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Architecture & Design Nature

Xavi Bou’s ‘Ornitografías’: If birds left tracks in the sky…

Barcelona-based photographer Xavi Bou turns bird flight into art in a project he calls Ornitografías.

Using his degrees in geology and photography and experience as a lighting technician in the fashion industry, Bou extracts high-resolution photos from video stills to illustrate the path of birds in motion.

The result is a spectacular piece of art hinged on the physics and mathematics of flight.

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Nature

Radiant Sodalite mineral rock

How neat is this sodalite mineral rock?

A rare discovery, sodalite rocks form from crystallized from sodium-rich magmas and are typically blue or violet in nature.

Think of the sodalite as a normal stone with special effects — a la tenebrescence — that make the minerals glow when exposed to light. Check out its cousin, the fire opal.

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Nature

Float Like a Dragontail Butterfly…

The green dragontail butterfly (Lamproptera meges) of South and Southeast Asia is a mesmerizing insect.

Small and delicate, it is one of the few species of swallowtail butterfly with transparent wings. With a life span of 7 to 12 days, Earth’s real-life fairies are truly nature’s flying jewel.

Credit to wildlife photographer Kazuo Unno for snatching these photos of the whirring creatures — like poetry in motion!

If you like the dragontail butterfly, be sure to check out the dead leaf butterfly as well. Also worth viewing: the beautiful Archduke butterfly in its baby caterpillar state.

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Nature

Dragon Storm: A thunderstorm over the Great Pyramids of Giza

A storm nicknamed the “Dragon Storm” made its way through Egypt on Thursday.

The storm produced a mixture of high winds, heavy rain, and hail that caused sand storms and flooding, respectively.

With all that’s going with the Coronavirus today and the bushfires raging over Australia at the end of 2019, it feels like a maelstrom of “biblical” phenomenons are happening in the world all at the same time.

The Dragon Storm reportedly killed over 20 people, making it the worst storm in Egypt since 1994.

But where there’s natural destruction, there’s often beauty.

Take the photography above over the Great Pyramids for instance.

While there’s some debate over the authenticity of the photo, it nonetheless illustrates the fascinating intensity of nature.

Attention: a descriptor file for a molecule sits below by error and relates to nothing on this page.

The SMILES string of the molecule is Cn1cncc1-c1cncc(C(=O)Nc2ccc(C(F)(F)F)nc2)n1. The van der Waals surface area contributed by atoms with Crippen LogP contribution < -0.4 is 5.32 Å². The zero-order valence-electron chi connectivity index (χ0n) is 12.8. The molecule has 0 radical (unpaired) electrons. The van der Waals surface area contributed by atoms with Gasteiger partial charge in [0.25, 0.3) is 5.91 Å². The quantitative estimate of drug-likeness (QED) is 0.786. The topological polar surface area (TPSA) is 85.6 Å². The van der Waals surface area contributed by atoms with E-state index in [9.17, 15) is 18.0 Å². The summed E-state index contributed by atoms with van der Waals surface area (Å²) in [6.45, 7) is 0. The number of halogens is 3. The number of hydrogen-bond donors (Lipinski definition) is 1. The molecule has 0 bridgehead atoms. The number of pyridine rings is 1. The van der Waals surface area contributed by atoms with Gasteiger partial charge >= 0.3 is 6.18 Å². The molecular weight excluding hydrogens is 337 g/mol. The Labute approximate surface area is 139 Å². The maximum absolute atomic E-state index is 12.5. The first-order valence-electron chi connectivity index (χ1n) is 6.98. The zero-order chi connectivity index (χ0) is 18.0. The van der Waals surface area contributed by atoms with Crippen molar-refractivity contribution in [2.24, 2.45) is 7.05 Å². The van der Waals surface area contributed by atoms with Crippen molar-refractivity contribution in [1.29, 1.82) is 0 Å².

Dragon Storm: A thunderstorm over the Great Pyramids of Giza
The Dragon Storm over Egypt

Images via AccuWeather and Jason Benz.

Categories
Animals Nature Travel

These owls in a Tokyo cafe are named after musicians and bands

James Mollison of TOPIC ventured into one of Tokyo’s animal cafes where you can sip your coffee with your animal of choice (cats, dogs, and rabbits). But this coffee shop was a little different.

Tokyo’s Pakuchi Bar is apparently one of eight owl cafes in the big city. The owner, Tomo Nanaka, owns 30 of them which she allows in public on the weekends and on special holidays. Even more, she’s named them after musicians and bands.

Below are some of my favorite. From left to right: Kurt Cobain, The Chemical Brothers, Beck, and The Cure.

These owls in a Tokyo cafe are named after musicians and bands
Kurt Cobain, a northern white-faced owl
These owls in a Tokyo cafe are named after musicians and bands
The Chemical Brothers, a black-banded owl
These owls in a Tokyo cafe are named after musicians and bands
Beck, a snowy owl
These owls in a Tokyo cafe are named after musicians and bands
Cure, a western screech owl

There’s a video too.

(All images via James Mollison)

Categories
Space

What the northern lights look like from a U-2 spy plane at 70,000ft.

U-2 pilot and instructor and avid photographer Ross Franquemont took these snaps of the spectacular aurora borealis — or, northern lights, while flying the legendary U-2 spycraft.

“I had no idea how fast the aurora moved and changed. It danced around, changing shape several times a second. That made it a challenge for the photographer in a spacesuit sitting in shaking metal can moving 500 mph,” Ross told The Aviationist about the photos.

The northern lights, which also occur in the Southern Hemisphere — the “Aurora Australis” — have always fascinated mankind. They develop as a result of a solar storm that originates from the sun and blows a stream of charged electrons toward Earth.

The process creates a natural light phenomenon when the electrons collide with the Earth’s upper atmosphere. The colors green and red display between 60 to 150 miles in altitude when the electrons hit atoms of oxygen. Meanwhile, the blue and purple/violet colors occur up to 60 miles away from Earth’s magnetic field.

What the northern lights look like from a U-2 spy plane at 70,000ft.
What the northern lights look like from a U-2 spy plane at 70,000ft.
What the northern lights look like from a U-2 spy plane at 70,000ft.
What the northern lights look like from a U-2 spy plane at 70,000ft.